Now it is important that you understand that a rest day, whilst on a damn long walk, is not like a Sunday sprawled on the couch, with a bag of chippies, a beer, and Netflix.
First thing to do is hike about 350 metres up a hill at absolute snails pace, one slow step after the other. This is necessary to assist with acclimatization. We need to have been higher during than we are to sleep at night.
This arduous walk was well worth it for the views of the mountains and the valley below. We stopped at a stupor, which is built to honor the dead and for a break at a wee tea house. We didn’t buy anything as we had bottles of electrolyte solution that we had to drink. We need to have a litre of that a day and another 3 litres of fluid. Obviously, I did need to use his toilet.
The hard walk was well worth it as at the top was a one woman monastery. We were shown around her home, which was built in a cave on a steep cliff. Then we were invited in for a ceremony and received a blessing to give us luck going over the pass. A necklace was put around our neck, and then she asked for 100 rupee donation. So another scramble through the money bag in the dark. I hope her blessing works.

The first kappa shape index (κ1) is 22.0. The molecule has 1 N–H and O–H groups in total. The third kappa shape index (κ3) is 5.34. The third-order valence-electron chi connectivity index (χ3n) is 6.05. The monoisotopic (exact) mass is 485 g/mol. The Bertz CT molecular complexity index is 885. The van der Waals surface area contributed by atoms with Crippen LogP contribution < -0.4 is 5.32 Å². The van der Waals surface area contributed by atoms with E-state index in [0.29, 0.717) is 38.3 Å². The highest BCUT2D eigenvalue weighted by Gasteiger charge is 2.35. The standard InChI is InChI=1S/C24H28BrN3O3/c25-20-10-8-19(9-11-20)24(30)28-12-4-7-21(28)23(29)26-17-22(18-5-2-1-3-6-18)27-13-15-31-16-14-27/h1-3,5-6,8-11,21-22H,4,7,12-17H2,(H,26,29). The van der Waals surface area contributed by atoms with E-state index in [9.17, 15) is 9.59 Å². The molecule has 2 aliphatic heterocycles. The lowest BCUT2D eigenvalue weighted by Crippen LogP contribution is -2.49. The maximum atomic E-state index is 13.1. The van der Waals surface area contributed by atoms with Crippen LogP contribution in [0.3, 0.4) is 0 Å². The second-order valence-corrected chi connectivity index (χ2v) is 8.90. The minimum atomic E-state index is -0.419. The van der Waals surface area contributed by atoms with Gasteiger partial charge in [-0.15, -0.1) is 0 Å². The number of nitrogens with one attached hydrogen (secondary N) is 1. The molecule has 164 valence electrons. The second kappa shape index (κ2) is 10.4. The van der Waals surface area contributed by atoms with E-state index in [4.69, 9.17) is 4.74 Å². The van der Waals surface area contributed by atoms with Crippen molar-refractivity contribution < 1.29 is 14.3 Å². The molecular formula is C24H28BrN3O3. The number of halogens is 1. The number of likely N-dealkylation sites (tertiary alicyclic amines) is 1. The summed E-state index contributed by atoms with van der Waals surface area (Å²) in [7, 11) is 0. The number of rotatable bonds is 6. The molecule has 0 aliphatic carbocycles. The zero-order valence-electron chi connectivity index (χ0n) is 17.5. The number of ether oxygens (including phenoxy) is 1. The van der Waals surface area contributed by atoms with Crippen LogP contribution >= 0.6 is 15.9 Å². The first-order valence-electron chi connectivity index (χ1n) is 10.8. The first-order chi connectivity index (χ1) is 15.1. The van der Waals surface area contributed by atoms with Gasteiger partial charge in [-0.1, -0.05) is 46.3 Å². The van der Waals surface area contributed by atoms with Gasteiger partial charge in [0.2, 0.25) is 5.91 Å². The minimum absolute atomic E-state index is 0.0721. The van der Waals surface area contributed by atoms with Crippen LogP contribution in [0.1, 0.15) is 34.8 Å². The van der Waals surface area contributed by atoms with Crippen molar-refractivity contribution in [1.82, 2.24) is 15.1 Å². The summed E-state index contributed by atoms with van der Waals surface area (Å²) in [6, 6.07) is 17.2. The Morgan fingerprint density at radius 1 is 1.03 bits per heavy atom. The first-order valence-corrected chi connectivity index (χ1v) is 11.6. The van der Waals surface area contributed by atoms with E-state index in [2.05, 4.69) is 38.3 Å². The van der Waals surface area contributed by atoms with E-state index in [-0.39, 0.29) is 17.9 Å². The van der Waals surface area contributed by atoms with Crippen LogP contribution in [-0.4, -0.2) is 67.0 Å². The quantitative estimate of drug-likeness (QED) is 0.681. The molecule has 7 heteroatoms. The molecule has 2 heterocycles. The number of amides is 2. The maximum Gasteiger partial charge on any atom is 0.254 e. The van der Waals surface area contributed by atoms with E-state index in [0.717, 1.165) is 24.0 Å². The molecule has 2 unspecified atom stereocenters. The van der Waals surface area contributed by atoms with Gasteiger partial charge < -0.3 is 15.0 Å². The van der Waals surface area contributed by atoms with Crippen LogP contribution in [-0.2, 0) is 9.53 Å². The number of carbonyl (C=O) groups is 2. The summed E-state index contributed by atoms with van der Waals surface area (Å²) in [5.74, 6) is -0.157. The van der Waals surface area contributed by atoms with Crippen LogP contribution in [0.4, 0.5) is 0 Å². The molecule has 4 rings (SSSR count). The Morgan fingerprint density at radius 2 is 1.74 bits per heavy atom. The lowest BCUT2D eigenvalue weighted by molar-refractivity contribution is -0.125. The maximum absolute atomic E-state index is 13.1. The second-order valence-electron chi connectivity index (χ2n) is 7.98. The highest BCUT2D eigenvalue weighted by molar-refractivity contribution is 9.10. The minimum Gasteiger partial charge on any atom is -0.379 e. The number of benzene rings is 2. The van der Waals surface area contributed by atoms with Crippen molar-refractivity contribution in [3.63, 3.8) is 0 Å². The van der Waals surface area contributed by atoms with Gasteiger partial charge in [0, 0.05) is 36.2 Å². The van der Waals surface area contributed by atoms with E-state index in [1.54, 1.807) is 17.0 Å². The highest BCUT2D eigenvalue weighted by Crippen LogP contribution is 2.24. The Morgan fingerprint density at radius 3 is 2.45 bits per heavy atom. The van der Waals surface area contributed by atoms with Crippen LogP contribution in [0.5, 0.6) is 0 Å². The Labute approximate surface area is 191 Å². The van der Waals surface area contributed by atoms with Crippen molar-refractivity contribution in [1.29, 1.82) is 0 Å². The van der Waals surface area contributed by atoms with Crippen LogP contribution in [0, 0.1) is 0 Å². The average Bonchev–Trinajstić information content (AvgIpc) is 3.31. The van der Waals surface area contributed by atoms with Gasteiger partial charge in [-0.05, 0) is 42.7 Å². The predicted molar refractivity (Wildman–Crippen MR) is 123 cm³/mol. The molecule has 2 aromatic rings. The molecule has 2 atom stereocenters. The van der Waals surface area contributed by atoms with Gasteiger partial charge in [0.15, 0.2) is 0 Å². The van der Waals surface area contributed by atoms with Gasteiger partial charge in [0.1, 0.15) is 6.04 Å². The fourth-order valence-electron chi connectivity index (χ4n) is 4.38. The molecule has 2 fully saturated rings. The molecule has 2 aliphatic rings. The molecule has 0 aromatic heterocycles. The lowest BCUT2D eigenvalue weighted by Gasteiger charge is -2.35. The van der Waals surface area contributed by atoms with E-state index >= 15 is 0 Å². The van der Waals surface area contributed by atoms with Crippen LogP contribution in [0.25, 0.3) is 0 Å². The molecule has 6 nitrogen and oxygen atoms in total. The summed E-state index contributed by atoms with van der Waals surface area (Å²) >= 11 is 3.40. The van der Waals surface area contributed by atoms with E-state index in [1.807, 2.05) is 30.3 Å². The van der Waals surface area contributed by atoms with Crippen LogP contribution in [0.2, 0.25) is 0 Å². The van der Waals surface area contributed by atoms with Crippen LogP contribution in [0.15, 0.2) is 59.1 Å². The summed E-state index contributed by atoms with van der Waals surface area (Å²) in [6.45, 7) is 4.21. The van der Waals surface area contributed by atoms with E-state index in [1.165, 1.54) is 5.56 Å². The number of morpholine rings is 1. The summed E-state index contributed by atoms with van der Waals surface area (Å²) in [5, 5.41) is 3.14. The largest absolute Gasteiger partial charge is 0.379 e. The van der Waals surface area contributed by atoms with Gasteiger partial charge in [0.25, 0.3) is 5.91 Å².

She is 75 year old female monk, and we were told that she was completely snowed in for 21 days straight last winter. But it wasn’t so bad this year as she had a solar powered battery and a light bulb. Tough lady.
After that wee jaunt we have jobs to do. Clothes are washed.
- The first cycle is stomping on them on the floor while having a just-warm shower
- The second cycle is a rinse in the bucket that provides clean water to wash your bum with.
- Then wring out as much water as you can by hand
- Find a line in the sun with a breeze and hang up with the 5 pegs I have brought from home. Sometimes lucky enough to supplement with pegs provided.
Other jobs include tipping everything out of my pack to find the one item I have lost. Kay and I both seem to lose something that we have put in a safe place on a regular basis.
Updating our social media, attending to feet, reading and chatting with other trekkers, and shopping takes up time, too. We bought chocolate, sweets and biscuits for the Pass day as we will be about 10 hours before a tea house.
A large family group was staying here. One was a Nepalese man who lived in the next village until he was 9 years old. He then moved to Switzerland. He had brought back about 12 members of his family to see his birth place. Having arrived by Jeep, they were celebrating with bottles of the local whiskey. They were a fun lot.